Here we look at the jury selection process, including:
Many lawyers believe that selecting members of a jury is the single most important phase of the trial. As the defendant, this is because you want to send narrow-minded, police-oriented individuals straight home, because they will rarely vote for acquittal no matter how good a case you present. By contrast, you are hoping for jurors who are open-minded, willing to listen to both sides, and at least a little skeptical of police and prosecutorial power.
But realize that in an ordinary traffic case, many judges will already be annoyed that you are insisting on a jury. It follows that they will want to complete the jury selection process expeditiously, believing that any group of citizens is qualified to decide whether or not you rolled through a stop sign. Although, as discussed below, you'll want to protect your rights, it is almost always a big mistake to act as if your case is akin to "murder one" and try to insist on every technical procedural right. Or put another way, if you piss off a judge seriously enough, he or she has many ways to all but make sure the jury finds you guilty.
Jury selection normally begins as soon as the judge calls your case and after any preliminary motions are resolved. (See What Happens in Traffic Ticket Trial by Judge? for more on motions.) Potential jurors will normally wait in a "jury assembly room" where you will not have contact with them. In a few courts, they may be milling around in the corridors or seated inside the courtroom. In the unlikely event you find yourself talking with a potential juror, do not discuss your case, because this may be seen as attempting to tamper with the jury. Casual conversation about the weather or sports is okay.
When your case is called, the first group of potential jurors will be asked to take their seats. In some courts, you will be provided with a list of the names and occupations of the potential jurors. If so, write them down on a chart that looks like the one below. Modify the chart if your jury has fewer than 12 members. If you don't get the names in advance, fill them in as you go along.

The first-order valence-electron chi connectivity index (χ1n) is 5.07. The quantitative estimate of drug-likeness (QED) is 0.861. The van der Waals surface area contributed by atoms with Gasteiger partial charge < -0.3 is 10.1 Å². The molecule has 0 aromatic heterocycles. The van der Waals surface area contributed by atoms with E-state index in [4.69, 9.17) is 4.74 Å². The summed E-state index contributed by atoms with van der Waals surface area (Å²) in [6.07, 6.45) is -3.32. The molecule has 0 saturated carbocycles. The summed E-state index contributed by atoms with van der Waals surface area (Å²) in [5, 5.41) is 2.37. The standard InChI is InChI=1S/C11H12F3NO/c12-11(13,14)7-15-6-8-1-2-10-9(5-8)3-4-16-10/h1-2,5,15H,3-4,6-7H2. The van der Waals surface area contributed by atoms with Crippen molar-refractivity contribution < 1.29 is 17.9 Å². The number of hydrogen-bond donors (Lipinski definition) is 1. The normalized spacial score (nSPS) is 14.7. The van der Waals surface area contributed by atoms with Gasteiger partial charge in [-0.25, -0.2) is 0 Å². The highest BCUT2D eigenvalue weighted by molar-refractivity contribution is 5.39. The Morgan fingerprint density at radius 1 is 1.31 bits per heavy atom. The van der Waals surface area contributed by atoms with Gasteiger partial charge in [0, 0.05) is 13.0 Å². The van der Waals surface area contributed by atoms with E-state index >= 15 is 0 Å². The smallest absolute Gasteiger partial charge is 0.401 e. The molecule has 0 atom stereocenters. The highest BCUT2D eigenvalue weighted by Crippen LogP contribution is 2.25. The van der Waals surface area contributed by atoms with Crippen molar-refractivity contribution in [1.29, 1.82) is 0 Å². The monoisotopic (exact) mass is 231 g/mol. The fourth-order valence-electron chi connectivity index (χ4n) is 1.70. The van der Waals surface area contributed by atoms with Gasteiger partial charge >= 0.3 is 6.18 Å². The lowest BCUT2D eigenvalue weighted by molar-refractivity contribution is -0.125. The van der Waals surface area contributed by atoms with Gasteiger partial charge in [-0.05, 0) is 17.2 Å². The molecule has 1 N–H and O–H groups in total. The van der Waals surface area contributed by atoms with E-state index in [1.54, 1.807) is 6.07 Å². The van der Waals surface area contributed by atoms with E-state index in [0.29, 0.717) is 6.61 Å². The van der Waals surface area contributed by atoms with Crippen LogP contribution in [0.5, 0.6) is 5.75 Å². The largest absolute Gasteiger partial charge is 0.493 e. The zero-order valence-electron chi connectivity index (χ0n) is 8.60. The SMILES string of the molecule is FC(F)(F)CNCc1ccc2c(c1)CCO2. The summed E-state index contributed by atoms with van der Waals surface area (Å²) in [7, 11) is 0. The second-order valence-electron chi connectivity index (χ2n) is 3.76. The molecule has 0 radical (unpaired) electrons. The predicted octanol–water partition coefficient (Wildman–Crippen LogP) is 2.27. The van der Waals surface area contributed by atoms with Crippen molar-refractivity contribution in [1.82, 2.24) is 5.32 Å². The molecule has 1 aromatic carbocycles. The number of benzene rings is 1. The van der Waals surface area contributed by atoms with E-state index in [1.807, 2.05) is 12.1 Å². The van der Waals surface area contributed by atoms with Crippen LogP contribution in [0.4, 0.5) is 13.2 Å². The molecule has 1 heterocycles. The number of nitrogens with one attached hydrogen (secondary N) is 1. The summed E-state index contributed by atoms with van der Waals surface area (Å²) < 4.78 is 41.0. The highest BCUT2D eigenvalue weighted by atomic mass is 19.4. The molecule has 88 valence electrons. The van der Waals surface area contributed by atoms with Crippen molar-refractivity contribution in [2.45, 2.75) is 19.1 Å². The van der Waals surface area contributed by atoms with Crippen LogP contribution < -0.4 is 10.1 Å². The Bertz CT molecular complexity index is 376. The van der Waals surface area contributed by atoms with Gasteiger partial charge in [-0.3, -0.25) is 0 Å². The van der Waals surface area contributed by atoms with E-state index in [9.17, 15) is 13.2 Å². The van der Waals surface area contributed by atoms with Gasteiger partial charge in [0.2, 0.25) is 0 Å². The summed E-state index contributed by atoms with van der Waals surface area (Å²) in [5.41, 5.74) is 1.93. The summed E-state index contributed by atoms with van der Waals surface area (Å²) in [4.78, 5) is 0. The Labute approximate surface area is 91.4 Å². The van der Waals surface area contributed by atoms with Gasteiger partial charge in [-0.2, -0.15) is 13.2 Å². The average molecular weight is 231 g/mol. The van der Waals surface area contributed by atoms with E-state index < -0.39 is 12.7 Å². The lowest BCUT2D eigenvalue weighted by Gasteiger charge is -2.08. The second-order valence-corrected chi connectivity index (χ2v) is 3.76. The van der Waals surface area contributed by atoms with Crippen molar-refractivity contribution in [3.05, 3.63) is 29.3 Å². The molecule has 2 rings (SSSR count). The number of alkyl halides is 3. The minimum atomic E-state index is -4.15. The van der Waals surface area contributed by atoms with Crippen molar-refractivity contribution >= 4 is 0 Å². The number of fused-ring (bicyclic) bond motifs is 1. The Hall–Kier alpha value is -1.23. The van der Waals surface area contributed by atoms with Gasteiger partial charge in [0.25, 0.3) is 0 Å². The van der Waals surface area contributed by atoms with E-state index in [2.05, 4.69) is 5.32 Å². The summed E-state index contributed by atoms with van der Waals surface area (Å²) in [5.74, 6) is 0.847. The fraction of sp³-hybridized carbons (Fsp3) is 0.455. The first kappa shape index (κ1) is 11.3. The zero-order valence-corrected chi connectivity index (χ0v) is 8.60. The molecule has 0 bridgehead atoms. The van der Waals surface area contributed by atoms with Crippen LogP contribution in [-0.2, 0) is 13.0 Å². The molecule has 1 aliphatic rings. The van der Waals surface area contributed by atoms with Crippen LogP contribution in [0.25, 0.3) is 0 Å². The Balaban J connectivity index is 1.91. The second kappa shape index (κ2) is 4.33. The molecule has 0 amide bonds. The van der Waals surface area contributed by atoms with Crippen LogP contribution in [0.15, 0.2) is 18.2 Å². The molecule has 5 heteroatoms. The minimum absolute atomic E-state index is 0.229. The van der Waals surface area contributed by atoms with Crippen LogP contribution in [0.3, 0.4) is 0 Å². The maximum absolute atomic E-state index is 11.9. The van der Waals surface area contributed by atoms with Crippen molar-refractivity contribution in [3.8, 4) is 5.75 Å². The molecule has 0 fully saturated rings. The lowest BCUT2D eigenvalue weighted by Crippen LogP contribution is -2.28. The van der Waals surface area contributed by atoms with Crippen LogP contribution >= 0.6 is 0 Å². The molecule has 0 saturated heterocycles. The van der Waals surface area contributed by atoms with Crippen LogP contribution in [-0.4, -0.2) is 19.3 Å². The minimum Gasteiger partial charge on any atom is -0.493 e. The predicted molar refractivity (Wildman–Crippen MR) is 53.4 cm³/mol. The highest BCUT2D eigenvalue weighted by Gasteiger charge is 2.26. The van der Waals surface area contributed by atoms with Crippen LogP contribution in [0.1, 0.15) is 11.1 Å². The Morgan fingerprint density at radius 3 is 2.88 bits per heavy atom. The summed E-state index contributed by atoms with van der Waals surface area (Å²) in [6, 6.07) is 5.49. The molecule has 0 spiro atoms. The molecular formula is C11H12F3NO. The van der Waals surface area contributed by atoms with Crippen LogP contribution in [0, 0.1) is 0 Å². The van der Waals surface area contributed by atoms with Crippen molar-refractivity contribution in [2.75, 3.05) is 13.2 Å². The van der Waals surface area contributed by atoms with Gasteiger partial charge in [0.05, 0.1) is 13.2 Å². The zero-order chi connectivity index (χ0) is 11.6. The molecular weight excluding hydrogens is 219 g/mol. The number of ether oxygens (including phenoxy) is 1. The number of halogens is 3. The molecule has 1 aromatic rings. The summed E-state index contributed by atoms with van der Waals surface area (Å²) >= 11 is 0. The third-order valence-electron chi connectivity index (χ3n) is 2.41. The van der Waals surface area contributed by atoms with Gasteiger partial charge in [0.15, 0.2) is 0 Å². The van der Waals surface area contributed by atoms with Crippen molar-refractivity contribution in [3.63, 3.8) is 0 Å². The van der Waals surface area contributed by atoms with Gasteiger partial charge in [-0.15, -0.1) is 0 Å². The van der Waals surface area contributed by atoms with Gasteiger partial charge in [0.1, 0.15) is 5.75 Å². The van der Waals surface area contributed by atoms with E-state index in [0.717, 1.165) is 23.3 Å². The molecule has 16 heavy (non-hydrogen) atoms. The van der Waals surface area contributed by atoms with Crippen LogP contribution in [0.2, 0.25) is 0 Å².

Use sticky paper notes. Removable sticky paper comes in handy to write jurors' names and place them in the appropriate place on your jury seating chart. That way, if a juror is removed and replaced, you can simply peel off the old note and write a new one.
The next step is to question jurors to see if any juror is biased or may view you in a negative way. This is called "voir dire," from the French words for "to speak the truth." In many states the judge will probably elect to ask all the questions. Usually the judge will direct questions at the entire panel, not to individual jurors. Often this will consist of only a few perfunctory questions relating to occupation, spouse's occupation, previous experience with the criminal justice system, and possible acquaintance with police officers and attorneys. For example, a judge might ask:
If a potential juror reveals a possibly significant prejudice that could bias him or her against you, the judge will probably quickly excuse that particular juror "for cause" without you even having to say anything. When the judge is done, he or she may allow you and the prosecutor to ask a few additional questions designed to ferret out a juror's prejudice or bias. (A sample list is shown below.) This lets you avoid using up your peremptory challenges. If a judge excuses a juror, a new juror will be called to sit in the jury box. At this point, the judge may ask additional questions of these new individuals or, if these people have already been in the courtroom, simply ask if they heard the questions and if they personally know any of the parties or anyone who does.